A huge box office bomb upon release, ALL NIGHT LONG has been criticized by many for it's uncomfortable mix of odd-ball comedy and quaint slice-of-life drama. Though it received some positive reviews (most notably from Pauline Kael and "Rolling Stone" magazine), most mainstream critics hated it and audiences all but completely ignored it. It is also often cited by most of Streisand's die-hard fans as their least favorite film of the actress. While the film is certainly not without it's flaws, I have interestingly always thought ALL NIGHT LONG contained somewhat of a bizarre charm, and I've always wished it would receive a re-evaluation from the film-going public.
As mentioned before, the film has it's problems. It's paced too leisurely (it's only 90-minutes in length, but feels more like two-and-a-half hours), Jean-Claude Tramont's direction is too light (the film needs more of a thematic punch in several scenes), and much of it's humor is surprisingly too subtle (odd seeing that most film comedies have the opposite problem). Having said all of that, the film is still worth checking out. Though Tramont's direction may be a tad too limp, his skewed perception of the American dream gives the film a dreamy, almost art house-like feel that makes the film more inherently interesting than the screen play would merit alone.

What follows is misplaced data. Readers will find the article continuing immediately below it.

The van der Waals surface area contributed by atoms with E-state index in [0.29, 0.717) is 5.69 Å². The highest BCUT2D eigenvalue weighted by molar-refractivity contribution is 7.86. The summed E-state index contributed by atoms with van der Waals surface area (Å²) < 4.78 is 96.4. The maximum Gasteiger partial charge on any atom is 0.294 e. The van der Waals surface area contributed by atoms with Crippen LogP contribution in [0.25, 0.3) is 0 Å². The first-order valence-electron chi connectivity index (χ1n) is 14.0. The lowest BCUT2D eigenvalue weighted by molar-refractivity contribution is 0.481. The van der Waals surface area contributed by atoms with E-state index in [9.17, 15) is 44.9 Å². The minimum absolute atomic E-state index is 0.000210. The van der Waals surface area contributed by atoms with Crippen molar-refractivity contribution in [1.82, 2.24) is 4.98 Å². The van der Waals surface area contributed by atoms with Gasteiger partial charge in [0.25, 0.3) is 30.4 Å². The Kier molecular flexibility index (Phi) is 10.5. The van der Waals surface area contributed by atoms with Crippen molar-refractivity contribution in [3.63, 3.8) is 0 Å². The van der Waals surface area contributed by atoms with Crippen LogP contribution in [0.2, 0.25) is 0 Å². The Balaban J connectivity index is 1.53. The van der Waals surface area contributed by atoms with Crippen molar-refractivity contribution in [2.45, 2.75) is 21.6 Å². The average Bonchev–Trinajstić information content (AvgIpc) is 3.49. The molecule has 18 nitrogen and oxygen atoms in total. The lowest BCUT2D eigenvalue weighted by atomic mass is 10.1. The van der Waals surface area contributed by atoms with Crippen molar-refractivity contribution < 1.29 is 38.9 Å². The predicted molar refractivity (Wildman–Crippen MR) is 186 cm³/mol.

Also, the varied cast is a lot of fun, almost all of them playing against type. Gene Hackman brings a equal mix of unusual serenity and touching pathos to his role of the would-be inventor who manages to find his true self by losing nearly everything that was once-important in his life. In an early role, Dennis Quaid throws himself completely into part of Hackman's airheaded son, making the intelligent personae he would develop in later films like DREAMSCAPE and THE BIG EASY even more impressive. Barbra Streisand is clearly miscast the role of the bimbo housewife who woos both Hackman and Quaid (Streisand replaced Lisa Eichhorn, who was fired from the film after two weeks of production), but her performance is still worth catching. Though she's never totally believeable as Cheryl (a role that was poorly-defined in the screenplay to begin with), she is still a very likable, always watchable, and occasionally endearing presence in a unusual little film that deserves a second chance.
About the DVD: The picture quality, though dated-looking, is surprisingly crisp and clean. The sound is fine, but there are no extras.